eLife 7, e34779 (2018)

Negative experiences make us cautious to avoid similar situations in the future. But would one bad burger make you forego all American food? People apparently differ in how much negative experiences generalize to similar situations. But what happens in the brain when people learn to avoid similar items or events? And is it possible to link this tendency of over-avoidance to ways of thinking or psychiatric traits?

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This is the question that Agnes Norbury and colleagues of Cambridge University addressed across two studies. The researchers measured brain activity while participants played a game in which they pressed a button to avoid an electric shock when they saw specific pictures of flowers, but needed to avoid pressing the button for other flowers to avoid pain in the future. The second study used a similar task in an online setting, and collected data on participants’ mood, anxiety and obsessive-compulsive traits.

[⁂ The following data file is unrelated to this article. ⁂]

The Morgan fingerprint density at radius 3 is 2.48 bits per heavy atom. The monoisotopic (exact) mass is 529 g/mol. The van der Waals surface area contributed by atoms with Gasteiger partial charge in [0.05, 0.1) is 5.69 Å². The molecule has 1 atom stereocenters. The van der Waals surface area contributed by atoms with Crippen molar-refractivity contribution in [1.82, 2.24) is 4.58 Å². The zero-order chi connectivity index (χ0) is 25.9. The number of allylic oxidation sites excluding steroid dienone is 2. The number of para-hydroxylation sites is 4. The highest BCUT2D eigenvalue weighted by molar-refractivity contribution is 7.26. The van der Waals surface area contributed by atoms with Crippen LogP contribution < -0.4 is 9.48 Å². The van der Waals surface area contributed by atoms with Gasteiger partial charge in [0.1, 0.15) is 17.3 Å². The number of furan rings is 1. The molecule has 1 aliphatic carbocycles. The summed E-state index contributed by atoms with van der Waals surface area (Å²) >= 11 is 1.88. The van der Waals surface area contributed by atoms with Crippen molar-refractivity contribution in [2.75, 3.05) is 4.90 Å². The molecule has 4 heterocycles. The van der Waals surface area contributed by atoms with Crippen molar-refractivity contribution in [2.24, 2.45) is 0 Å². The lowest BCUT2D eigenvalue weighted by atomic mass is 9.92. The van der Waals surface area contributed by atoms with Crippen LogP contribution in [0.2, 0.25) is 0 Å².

The researchers found that when people reacted towards stimuli that look similar to the ones that signify danger, as though these predicted danger too, the response in visual brain areas towards the stimuli became more similar. The online study showed that people who have high anxiety scores are particularly prone to treat ‘safe’ events as though they predict negative consequences.